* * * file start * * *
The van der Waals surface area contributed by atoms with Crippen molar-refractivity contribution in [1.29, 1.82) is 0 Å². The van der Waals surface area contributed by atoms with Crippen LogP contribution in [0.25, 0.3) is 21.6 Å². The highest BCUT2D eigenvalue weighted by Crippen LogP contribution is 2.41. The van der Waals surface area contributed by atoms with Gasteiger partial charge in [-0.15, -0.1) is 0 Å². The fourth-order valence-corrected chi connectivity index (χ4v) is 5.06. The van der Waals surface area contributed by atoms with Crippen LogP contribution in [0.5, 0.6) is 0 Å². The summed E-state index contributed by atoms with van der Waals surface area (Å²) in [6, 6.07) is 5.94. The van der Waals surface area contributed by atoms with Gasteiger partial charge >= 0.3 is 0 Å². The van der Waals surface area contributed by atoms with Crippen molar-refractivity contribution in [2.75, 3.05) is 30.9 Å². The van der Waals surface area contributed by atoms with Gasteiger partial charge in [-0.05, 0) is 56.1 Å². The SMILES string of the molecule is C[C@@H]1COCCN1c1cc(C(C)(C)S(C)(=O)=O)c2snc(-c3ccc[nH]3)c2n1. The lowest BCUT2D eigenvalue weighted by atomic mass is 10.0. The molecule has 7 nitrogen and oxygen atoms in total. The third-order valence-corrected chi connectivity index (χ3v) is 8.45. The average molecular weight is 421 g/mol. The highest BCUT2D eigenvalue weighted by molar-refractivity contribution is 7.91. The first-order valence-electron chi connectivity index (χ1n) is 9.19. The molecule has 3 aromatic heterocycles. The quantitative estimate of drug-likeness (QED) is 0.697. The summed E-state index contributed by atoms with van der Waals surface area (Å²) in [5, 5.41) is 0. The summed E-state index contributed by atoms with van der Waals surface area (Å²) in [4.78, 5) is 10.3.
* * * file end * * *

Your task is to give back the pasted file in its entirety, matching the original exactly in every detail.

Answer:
The van der Waals surface area contributed by atoms with Crippen molar-refractivity contribution in [1.29, 1.82) is 0 Å². The van der Waals surface area contributed by atoms with Crippen LogP contribution in [0.25, 0.3) is 21.6 Å². The highest BCUT2D eigenvalue weighted by Crippen LogP contribution is 2.41. The van der Waals surface area contributed by atoms with Gasteiger partial charge in [-0.15, -0.1) is 0 Å². The fourth-order valence-corrected chi connectivity index (χ4v) is 5.06. The van der Waals surface area contributed by atoms with Crippen LogP contribution in [0.5, 0.6) is 0 Å². The summed E-state index contributed by atoms with van der Waals surface area (Å²) in [6, 6.07) is 5.94. The van der Waals surface area contributed by atoms with Gasteiger partial charge >= 0.3 is 0 Å². The van der Waals surface area contributed by atoms with Crippen molar-refractivity contribution in [2.75, 3.05) is 30.9 Å². The van der Waals surface area contributed by atoms with Gasteiger partial charge in [-0.05, 0) is 56.1 Å². The SMILES string of the molecule is C[C@@H]1COCCN1c1cc(C(C)(C)S(C)(=O)=O)c2snc(-c3ccc[nH]3)c2n1. The lowest BCUT2D eigenvalue weighted by atomic mass is 10.0. The molecule has 7 nitrogen and oxygen atoms in total. The third-order valence-corrected chi connectivity index (χ3v) is 8.45. The average molecular weight is 421 g/mol. The highest BCUT2D eigenvalue weighted by molar-refractivity contribution is 7.91. The first-order valence-electron chi connectivity index (χ1n) is 9.19. The molecule has 3 aromatic heterocycles. The quantitative estimate of drug-likeness (QED) is 0.697. The summed E-state index contributed by atoms with van der Waals surface area (Å²) in [5, 5.41) is 0. The summed E-state index contributed by atoms with van der Waals surface area (Å²) in [4.78, 5) is 10.3.